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1,000 new worlds
March 1, 2012 7:12 PM   Subscribe

NASA has announced that the latest Kepler data dump contains 1,091 extrasolar planet candidates, with 196 Earth-sized planets among them. The data shows "a clear trend toward smaller planets at longer orbital periods is evident with each new catalog release. This suggests that Earth-size planets in the habitable zone are forthcoming if, indeed, such planets are abundant." Total Kepler candidates as of February 27, 2012: 2,321.

Related:

*Check out this "orrery-type visualization" of candidate star systems with more than one transiting planet.
*Help search for exterrestrial radio signals at setilive.org.
posted by IvoShandor (44 comments total) 27 users marked this as a favorite

 
I never thought I'd see the day that even a single variable of the drake equation would get even a semi-reliable value. Excitement!
posted by absalom at 7:20 PM on March 1, 2012 [9 favorites]


I come from one of them. There isn't much time; I trust my words will be able to..
posted by Lipstick Thespian at 7:28 PM on March 1, 2012 [1 favorite]


1,091 extrasolar planet candidates, with 196 Earth-sized planets among them.

My God, can you imagine how many Metafilter subscriptions that is? This is how Matt made his billions.

Personally, I'm not all that happy about these newbie members from other planets. But I'll talk to them anyway.
posted by twoleftfeet at 7:34 PM on March 1, 2012


This thing has been in operation about three years and it's taught us more about the potential for life outside of our own solar system than anything to date.

Pretty awesome.
posted by RobotVoodooPower at 7:47 PM on March 1, 2012 [3 favorites]


From the picture in the first link, it looks like they found the Harkonnen home world.
posted by Mr Mister at 7:49 PM on March 1, 2012 [4 favorites]


Good argument for getting more money to NASA -- they're producing so much amazing information about our universe.
posted by jiawen at 7:52 PM on March 1, 2012 [4 favorites]


Obama's budget calls for cutting Kepler funding significantly in 2013 and ending it entirely in 2014.
posted by newdaddy at 7:56 PM on March 1, 2012 [1 favorite]


Too bad there aren't a-rabs and terrorists on those planets so we can get the funding from NSA or whatever.
posted by H. Roark at 8:03 PM on March 1, 2012


Wish Sagan were alive to see this.
posted by pts at 8:16 PM on March 1, 2012 [8 favorites]


Obama's budget calls for cutting Kepler funding significantly in 2013 and ending it entirely in 2014.

There is actually a couple fair reasons for this, namely: Kepler will eventually run out of propellant (this means re-orienting itself monthly for data downloads and quarterly to align its solar cells with the sun becomes impossible), and Kepler's distance from Earth is steadily growing all the time, so at some point it will be extremely difficult to maintain normal data download rates.

The thing is, NASA very, very rarely shuts off spacecraft that are still working and returning good data. Voyagers 1 and 2 had missions that "officially" would have ended 30 years ago, but NASA continues funding. With the massive wealth of science that Kepler is returning, as long as it keeps returning good data, they'll find the money to keep the people down here on Earth working with it.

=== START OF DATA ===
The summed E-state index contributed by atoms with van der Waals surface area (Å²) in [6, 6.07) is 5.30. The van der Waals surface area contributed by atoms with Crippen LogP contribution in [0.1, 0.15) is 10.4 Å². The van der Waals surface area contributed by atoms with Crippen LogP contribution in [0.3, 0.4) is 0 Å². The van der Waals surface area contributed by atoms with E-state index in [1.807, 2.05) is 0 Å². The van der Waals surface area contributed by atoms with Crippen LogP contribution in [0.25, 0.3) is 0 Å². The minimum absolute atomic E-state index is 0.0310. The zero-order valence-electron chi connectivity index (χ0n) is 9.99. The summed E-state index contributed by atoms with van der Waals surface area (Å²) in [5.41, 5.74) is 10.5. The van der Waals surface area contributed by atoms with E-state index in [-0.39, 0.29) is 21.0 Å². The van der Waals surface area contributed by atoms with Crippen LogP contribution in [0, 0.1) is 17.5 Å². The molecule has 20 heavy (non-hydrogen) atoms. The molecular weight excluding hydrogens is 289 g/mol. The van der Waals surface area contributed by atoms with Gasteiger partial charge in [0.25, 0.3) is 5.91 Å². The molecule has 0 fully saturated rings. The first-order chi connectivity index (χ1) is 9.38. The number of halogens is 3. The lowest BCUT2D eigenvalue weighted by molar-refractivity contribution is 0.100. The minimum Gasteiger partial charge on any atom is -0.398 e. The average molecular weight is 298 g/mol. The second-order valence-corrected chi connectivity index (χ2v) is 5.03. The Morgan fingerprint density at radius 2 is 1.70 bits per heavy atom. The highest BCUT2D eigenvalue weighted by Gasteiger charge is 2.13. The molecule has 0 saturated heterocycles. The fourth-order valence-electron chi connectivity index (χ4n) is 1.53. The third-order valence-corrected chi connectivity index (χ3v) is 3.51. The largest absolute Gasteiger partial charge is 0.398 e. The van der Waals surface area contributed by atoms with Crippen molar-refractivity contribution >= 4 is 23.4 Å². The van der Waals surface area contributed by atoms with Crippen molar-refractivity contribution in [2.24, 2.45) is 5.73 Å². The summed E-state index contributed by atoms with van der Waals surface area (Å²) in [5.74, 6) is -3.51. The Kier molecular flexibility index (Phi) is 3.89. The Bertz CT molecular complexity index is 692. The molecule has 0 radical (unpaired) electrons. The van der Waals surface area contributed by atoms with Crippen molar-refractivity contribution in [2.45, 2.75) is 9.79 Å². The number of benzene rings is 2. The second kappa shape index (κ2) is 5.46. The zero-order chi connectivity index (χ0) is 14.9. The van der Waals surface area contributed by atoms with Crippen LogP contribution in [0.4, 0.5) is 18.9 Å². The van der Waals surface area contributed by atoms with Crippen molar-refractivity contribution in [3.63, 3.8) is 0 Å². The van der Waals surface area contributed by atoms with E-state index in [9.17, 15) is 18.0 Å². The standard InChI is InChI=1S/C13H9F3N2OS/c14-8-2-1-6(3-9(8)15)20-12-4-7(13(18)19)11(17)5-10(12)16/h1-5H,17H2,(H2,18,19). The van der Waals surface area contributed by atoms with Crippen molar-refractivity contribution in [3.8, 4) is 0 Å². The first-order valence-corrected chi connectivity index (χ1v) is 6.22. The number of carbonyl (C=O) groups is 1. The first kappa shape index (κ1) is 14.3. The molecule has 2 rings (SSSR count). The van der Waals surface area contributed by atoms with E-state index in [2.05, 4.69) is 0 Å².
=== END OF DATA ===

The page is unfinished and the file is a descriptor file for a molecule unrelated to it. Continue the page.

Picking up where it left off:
posted by chimaera at 8:16 PM on March 1, 2012 [3 favorites]


Well this drives me nuts. Exactly how successful would this mission need to be in order to merit continued funding? Americans should be rightfully proud of Kepler - no one else in (our) world is doing this, but instead, we're pulling the plug on this, and the Mars sample return missions with ESA, and why? Because no one is brave enough to actually compute the Laffer Curve? Because America needs one more drone?
posted by newdaddy at 8:16 PM on March 1, 2012


Ok, wished I'd seen Chimaera's comment before the previous post, but still. This whole churn where NASA has to contemplate which limb it could most easily do without each year, it's stupid, and it makes me see red.
posted by newdaddy at 8:21 PM on March 1, 2012


Tech we need to get there as fast as possible, at least according to the SF of Greg Egan: We put some very fancy robots in a rocket and send it off to an extrasolar, where it will decelerate and orbit the planet. It then starts up its factories and starts making stuff--all sorts of stuff. All the stuff we can make here on Earth and then some (ok, basically a Star Trek replicator). At first it'll be probes that go out and mine comets and asteroids for base material, then it can make more exotic and cool stuff. There's also some plant and animal DNA brought along, and the 'bots set up cloning labs.

At the same time (well beforehand?), back on Earth, we perfect the brainscan. We find out how to digitize the totality of a human being--memories, personality...soul, if that makes you feel better--into a series of 1s and 0s, and beam that info at the speed of light to the extrasolar. The orbital station clone lab receives the stream (that is, gets YOU)and puts it into your clone. You take a shuttle down planetside and your new life awaits you in the off-world colony! A chance to begin again!

How hard could it be?
posted by zardoz at 8:23 PM on March 1, 2012 [7 favorites]


I, for one, welcome our extra-planetary co-lords.
posted by kozad at 8:38 PM on March 1, 2012